The Chicago Police Department declined to comment on this article, saying in an email that it could not address studies provided by outside sources. But the paradigm of repeaters is promising, in a way. It suggests that if we could identify the bad actors within a police department and remove them from the force, the overall performance of the department would improve. Not only would dismissing these officers trigger a significant reduction in complaints and misconduct, the thinking goes, it could spark a cultural shift toward more responsible policing.
A data-driven mechanism to reduce police misconduct would be extremely valuable to the Chicago Police Department and the city of Chicago. Even laying aside the moral imperative to prevent abuse, the financial cost of police misconduct to the cash-strapped city is immense. Direct costs, in terms of legal fees and the funds disbursed in settlements, exceeded $500 million over 10 years, according to a Better Government Association study. The McDonald case alone was settled for $5 million.
Van Dyke had at least 20 complaints against him in his career, many alleging excessive force, before McDonald’s shooting. Overall, the data shows that officers who rack up many complaints against them are more likely to end up having a complaint sustained, suggesting that they really are bad cops.
In my analysis of the Invisible Institute data, I found that the number of complaints an officer receives in a certain year predicts whether and how many complaints he or she will have in the following year.1 Over multiple years, the signal becomes even stronger. Officers with a baseline history of one or two complaints in 2011-13 have a 30 percent to 37 percent chance of receiving a complaint in the following two years.2 But repeaters — those with 15 or 20 incidents in the first part of the data set — are almost certain to have a complaint against them in 2014-15.
|COMPLAINTS IN 2011-13||PROBABILITY OF A COMPLAINT IN 2014-15|
Spokesmen for the police have explained the high complaint totals of repeaters as a consequence of the “bad neighborhoods” to which some officers are assigned. The logic goes that under constant harassment and threat of violence, police may behave more aggressively (albeit still within the boundaries of the rules) and therefore be accused more frequently of misconduct. After considering the beat an officer was patrolling, I found that some neighborhoods did see an increased number of complaints. Even after controlling for neighborhood, however, individual officers with more complaints in 2011-13 remained more likely to have complaints filed against them in 2014-15.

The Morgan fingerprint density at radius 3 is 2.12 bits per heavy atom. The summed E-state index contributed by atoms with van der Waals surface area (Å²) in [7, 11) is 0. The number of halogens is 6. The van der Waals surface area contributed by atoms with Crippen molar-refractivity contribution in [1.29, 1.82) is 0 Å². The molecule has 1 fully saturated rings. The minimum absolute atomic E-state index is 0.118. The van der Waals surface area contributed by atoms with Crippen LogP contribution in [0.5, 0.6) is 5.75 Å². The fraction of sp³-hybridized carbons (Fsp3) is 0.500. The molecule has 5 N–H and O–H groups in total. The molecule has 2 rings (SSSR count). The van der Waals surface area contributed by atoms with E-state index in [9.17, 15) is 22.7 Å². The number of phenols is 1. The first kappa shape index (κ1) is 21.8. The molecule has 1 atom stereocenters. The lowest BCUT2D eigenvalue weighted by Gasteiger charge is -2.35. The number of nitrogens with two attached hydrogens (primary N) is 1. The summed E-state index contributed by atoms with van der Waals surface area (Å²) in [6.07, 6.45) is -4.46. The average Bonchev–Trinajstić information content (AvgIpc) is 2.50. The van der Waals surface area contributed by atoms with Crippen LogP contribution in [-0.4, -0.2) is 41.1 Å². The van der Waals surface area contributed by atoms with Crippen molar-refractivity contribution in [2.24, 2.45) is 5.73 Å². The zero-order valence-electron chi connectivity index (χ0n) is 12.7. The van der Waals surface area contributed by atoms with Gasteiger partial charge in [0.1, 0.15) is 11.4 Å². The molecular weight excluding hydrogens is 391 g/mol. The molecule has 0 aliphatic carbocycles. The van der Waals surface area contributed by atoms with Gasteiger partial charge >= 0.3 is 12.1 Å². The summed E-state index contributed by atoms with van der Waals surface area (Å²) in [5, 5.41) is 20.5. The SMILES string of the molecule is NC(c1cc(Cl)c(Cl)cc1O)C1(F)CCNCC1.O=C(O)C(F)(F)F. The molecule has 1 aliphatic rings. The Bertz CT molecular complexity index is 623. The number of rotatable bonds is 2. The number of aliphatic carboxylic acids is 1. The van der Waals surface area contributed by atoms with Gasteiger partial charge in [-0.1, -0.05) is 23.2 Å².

The kinds of allegations made against a given officer often follow a particular pattern as well. For example, officers accused of illegal search and seizure in 2011-13 were much more likely to be accused of the same offense in the following years. An identical correspondence applied for verbal abuse, corruption and other complaint categories. About 30 percent of the time, an officer’s most common category of complaint in 2011-13 was the same category in 2014-15. That’s about 50 percent higher than you would expect by chance.
Whether those complaints have merit is another matter, one the department investigates and judges on a case-by-case basis, levying discipline accordingly. I found that complaints were not only predictive of the number and type of future complaints — they also forecast whether the department would determine misconduct. Officers with 10 or more complaints in early years of the data set were about six times more likely to have a complaint from the last two years sustained against them.3
The city had the tools to identify and curtail troublesome officers before Kalven pursued legal action. All of the complaints were stored within the department long before the Invisible Institute had access. As Kalven put it, “All the knowledge to transform the system existed within the system.”
It is clear that repeaters can not only be identified, but their misconduct can also be predicted. For all the complexity of policing, there is a clear signal in the data of who the bad actors are and, to a lesser extent, whether they are going to commit misconduct. Whether police departments will make use of that signal is another, trickier matter. For the departments themselves, enacting meaningful reform is the more challenging undertaking. But with the increased public scrutiny driven by McDonald’s death and an imminent Department of Justice investigation, the department may be forced to change.